3. I don’t want to give too much of a spoiler, but just know that there is a third question burning in my mind!

So, there are some open ended questions that I was left with. Sometimes that’s a good thing because it leaves room for imagination. But based on previous assumption that were set from the beginning, there is doubt that imagination would bring the correct answers. Ha!

Read this book and tell me what you think. It was a great read with a new perspective. That is why we’re here, right? For the perspective. Also if you think you have an answer to my two burning questions please let me know. I am open to anything at this point.

Reunited, And It’s Not So Good!

It’s About That Time! Book It Brunch Sunday has come again and I have two reviews today. I feel like last week’s review was a little long so I tried to make each of these reviews as short as I could. I would also like to note that these reviews do contain a bit of a spoiler for those who plan on reading these books. Anyway! I hope you enjoy and are inspired to read something that will make you think and reflect this week!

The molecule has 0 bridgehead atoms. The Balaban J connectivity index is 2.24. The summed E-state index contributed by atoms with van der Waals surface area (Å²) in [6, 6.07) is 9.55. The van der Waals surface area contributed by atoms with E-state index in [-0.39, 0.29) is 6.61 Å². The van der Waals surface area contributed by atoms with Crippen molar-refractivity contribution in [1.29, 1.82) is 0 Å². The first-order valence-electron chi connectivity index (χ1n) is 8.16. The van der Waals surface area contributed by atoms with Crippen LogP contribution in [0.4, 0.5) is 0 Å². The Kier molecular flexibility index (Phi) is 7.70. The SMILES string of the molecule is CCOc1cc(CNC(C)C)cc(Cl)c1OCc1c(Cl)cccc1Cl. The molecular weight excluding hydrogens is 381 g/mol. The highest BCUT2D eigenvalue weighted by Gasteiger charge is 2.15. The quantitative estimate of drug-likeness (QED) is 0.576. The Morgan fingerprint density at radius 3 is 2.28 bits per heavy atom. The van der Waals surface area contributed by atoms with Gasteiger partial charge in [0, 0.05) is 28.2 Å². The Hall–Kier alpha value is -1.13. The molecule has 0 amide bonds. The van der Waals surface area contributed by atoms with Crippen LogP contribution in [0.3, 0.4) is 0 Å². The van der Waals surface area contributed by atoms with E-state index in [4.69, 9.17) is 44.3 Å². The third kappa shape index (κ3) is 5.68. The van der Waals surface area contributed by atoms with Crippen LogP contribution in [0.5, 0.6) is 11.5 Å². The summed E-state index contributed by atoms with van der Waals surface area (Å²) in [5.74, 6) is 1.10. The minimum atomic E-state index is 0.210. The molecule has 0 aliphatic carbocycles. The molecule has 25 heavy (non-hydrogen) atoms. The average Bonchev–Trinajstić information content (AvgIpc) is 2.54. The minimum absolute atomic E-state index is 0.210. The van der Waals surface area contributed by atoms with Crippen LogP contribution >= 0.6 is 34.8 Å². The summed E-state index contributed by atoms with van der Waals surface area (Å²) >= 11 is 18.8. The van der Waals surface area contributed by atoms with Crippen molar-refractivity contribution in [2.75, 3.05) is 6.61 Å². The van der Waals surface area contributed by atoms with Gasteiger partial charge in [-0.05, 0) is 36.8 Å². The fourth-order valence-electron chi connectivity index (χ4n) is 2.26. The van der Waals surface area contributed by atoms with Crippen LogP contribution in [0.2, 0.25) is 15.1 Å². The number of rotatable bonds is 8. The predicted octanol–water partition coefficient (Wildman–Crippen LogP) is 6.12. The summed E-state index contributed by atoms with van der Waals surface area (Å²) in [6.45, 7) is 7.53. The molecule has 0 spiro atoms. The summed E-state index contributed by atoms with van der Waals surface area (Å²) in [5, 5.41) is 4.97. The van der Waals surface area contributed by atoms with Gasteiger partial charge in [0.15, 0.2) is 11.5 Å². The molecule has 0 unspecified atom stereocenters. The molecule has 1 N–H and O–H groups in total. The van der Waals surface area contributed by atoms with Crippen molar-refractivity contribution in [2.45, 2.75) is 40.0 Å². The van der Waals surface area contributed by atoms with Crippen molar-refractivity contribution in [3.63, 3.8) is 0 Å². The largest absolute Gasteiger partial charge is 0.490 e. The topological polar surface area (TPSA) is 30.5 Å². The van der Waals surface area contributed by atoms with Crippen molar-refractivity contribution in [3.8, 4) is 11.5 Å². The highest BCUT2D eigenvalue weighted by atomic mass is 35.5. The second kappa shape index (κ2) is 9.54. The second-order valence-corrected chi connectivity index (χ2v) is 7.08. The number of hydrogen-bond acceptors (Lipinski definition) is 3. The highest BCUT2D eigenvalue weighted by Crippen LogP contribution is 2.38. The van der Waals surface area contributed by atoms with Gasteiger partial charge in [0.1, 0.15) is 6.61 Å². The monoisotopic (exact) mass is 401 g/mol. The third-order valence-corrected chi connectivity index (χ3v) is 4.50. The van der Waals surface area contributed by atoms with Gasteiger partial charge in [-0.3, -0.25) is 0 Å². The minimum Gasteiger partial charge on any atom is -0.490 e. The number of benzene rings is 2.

The book of the week, They Tell Me of a Home: A Novel (Tommy Lee Tyson) is written by Daniel Black, an African American, Kansas native.

The main character, Tommy Lee Tyson returns from New York to Arkansas after 10 years with no communication with his family during that time. Through out the novel he ends up take himself down a rabbit hole of lies from a family he never even felt connected to in the first place.  It is easy to identify with him if a reader is an individual who tends to run away from problems and believe that it will alleviate any current or past issues. For an individual who does not identify in the same way, there is still value that may be taken from this writer.

Going into the book the thoughts are that there will be a lot of love and connections through an unexpected reunion. However, as one reads through each chapter it just seems to become worse and worse for him and everyone one else in the story as well. Even so, the memories bring bits and pieces of happiness and laughter as along the way.